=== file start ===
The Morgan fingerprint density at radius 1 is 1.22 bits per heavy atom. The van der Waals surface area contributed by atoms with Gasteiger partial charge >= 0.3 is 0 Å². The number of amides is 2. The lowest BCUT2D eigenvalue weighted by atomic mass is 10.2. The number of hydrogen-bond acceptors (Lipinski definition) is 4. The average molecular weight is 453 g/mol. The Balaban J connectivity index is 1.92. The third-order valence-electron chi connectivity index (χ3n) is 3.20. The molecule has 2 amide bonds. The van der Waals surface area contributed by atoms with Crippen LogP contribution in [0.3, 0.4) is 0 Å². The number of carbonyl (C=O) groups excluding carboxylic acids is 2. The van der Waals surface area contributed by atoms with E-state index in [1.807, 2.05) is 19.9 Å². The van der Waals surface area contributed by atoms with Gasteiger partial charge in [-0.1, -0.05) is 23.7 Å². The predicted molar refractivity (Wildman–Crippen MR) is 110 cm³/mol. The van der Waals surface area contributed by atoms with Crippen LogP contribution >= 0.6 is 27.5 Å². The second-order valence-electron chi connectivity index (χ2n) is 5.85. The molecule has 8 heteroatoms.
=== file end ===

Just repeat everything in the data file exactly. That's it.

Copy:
The Morgan fingerprint density at radius 1 is 1.22 bits per heavy atom. The van der Waals surface area contributed by atoms with Gasteiger partial charge >= 0.3 is 0 Å². The number of amides is 2. The lowest BCUT2D eigenvalue weighted by atomic mass is 10.2. The number of hydrogen-bond acceptors (Lipinski definition) is 4. The average molecular weight is 453 g/mol. The Balaban J connectivity index is 1.92. The third-order valence-electron chi connectivity index (χ3n) is 3.20. The molecule has 2 amide bonds. The van der Waals surface area contributed by atoms with Crippen LogP contribution in [0.3, 0.4) is 0 Å². The number of carbonyl (C=O) groups excluding carboxylic acids is 2. The van der Waals surface area contributed by atoms with E-state index in [1.807, 2.05) is 19.9 Å². The van der Waals surface area contributed by atoms with Gasteiger partial charge in [-0.1, -0.05) is 23.7 Å². The predicted molar refractivity (Wildman–Crippen MR) is 110 cm³/mol. The van der Waals surface area contributed by atoms with Crippen LogP contribution >= 0.6 is 27.5 Å². The second-order valence-electron chi connectivity index (χ2n) is 5.85. The molecule has 8 heteroatoms.